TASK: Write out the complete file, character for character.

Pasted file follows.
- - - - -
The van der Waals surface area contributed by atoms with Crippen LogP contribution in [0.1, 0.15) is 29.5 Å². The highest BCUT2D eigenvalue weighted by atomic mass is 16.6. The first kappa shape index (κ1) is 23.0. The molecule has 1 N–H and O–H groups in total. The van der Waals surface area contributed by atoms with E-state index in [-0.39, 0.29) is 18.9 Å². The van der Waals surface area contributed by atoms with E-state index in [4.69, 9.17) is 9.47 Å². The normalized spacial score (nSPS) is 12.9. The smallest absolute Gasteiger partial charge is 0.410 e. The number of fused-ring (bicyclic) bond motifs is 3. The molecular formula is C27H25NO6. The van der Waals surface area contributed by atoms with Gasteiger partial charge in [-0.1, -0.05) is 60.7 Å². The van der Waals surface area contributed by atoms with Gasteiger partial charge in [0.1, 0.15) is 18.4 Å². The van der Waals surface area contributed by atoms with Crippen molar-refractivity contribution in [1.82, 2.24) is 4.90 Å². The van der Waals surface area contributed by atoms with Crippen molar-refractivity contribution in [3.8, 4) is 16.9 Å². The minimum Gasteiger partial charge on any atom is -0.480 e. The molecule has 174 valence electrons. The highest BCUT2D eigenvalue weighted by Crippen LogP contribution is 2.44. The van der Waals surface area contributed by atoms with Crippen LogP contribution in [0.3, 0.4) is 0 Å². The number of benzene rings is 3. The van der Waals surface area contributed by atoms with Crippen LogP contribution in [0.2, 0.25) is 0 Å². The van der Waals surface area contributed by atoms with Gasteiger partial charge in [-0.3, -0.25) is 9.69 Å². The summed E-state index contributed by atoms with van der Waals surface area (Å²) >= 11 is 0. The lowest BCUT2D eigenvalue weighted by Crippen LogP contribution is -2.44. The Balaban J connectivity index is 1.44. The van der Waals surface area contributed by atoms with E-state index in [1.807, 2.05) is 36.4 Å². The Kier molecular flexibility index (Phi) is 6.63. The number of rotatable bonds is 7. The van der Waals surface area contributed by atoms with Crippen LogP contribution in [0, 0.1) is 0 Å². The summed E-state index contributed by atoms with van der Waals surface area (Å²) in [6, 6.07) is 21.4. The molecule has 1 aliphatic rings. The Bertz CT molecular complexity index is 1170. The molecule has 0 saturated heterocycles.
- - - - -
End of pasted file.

The van der Waals surface area contributed by atoms with Crippen LogP contribution in [0.1, 0.15) is 29.5 Å². The highest BCUT2D eigenvalue weighted by atomic mass is 16.6. The first kappa shape index (κ1) is 23.0. The molecule has 1 N–H and O–H groups in total. The van der Waals surface area contributed by atoms with E-state index in [-0.39, 0.29) is 18.9 Å². The van der Waals surface area contributed by atoms with E-state index in [4.69, 9.17) is 9.47 Å². The normalized spacial score (nSPS) is 12.9. The smallest absolute Gasteiger partial charge is 0.410 e. The number of fused-ring (bicyclic) bond motifs is 3. The molecular formula is C27H25NO6. The van der Waals surface area contributed by atoms with Gasteiger partial charge in [-0.1, -0.05) is 60.7 Å². The van der Waals surface area contributed by atoms with Gasteiger partial charge in [0.1, 0.15) is 18.4 Å². The van der Waals surface area contributed by atoms with Crippen molar-refractivity contribution in [1.82, 2.24) is 4.90 Å². The van der Waals surface area contributed by atoms with Crippen molar-refractivity contribution in [3.8, 4) is 16.9 Å². The minimum Gasteiger partial charge on any atom is -0.480 e. The molecule has 174 valence electrons. The highest BCUT2D eigenvalue weighted by Crippen LogP contribution is 2.44. The van der Waals surface area contributed by atoms with Crippen LogP contribution in [0.3, 0.4) is 0 Å². The number of benzene rings is 3. The van der Waals surface area contributed by atoms with Crippen LogP contribution in [0.2, 0.25) is 0 Å². The van der Waals surface area contributed by atoms with Gasteiger partial charge in [-0.3, -0.25) is 9.69 Å². The summed E-state index contributed by atoms with van der Waals surface area (Å²) >= 11 is 0. The lowest BCUT2D eigenvalue weighted by Crippen LogP contribution is -2.44. The Balaban J connectivity index is 1.44. The van der Waals surface area contributed by atoms with E-state index in [1.807, 2.05) is 36.4 Å². The Kier molecular flexibility index (Phi) is 6.63. The number of rotatable bonds is 7. The van der Waals surface area contributed by atoms with Crippen LogP contribution in [0, 0.1) is 0 Å². The summed E-state index contributed by atoms with van der Waals surface area (Å²) in [6, 6.07) is 21.4. The molecule has 1 aliphatic rings. The Bertz CT molecular complexity index is 1170. The molecule has 0 saturated heterocycles.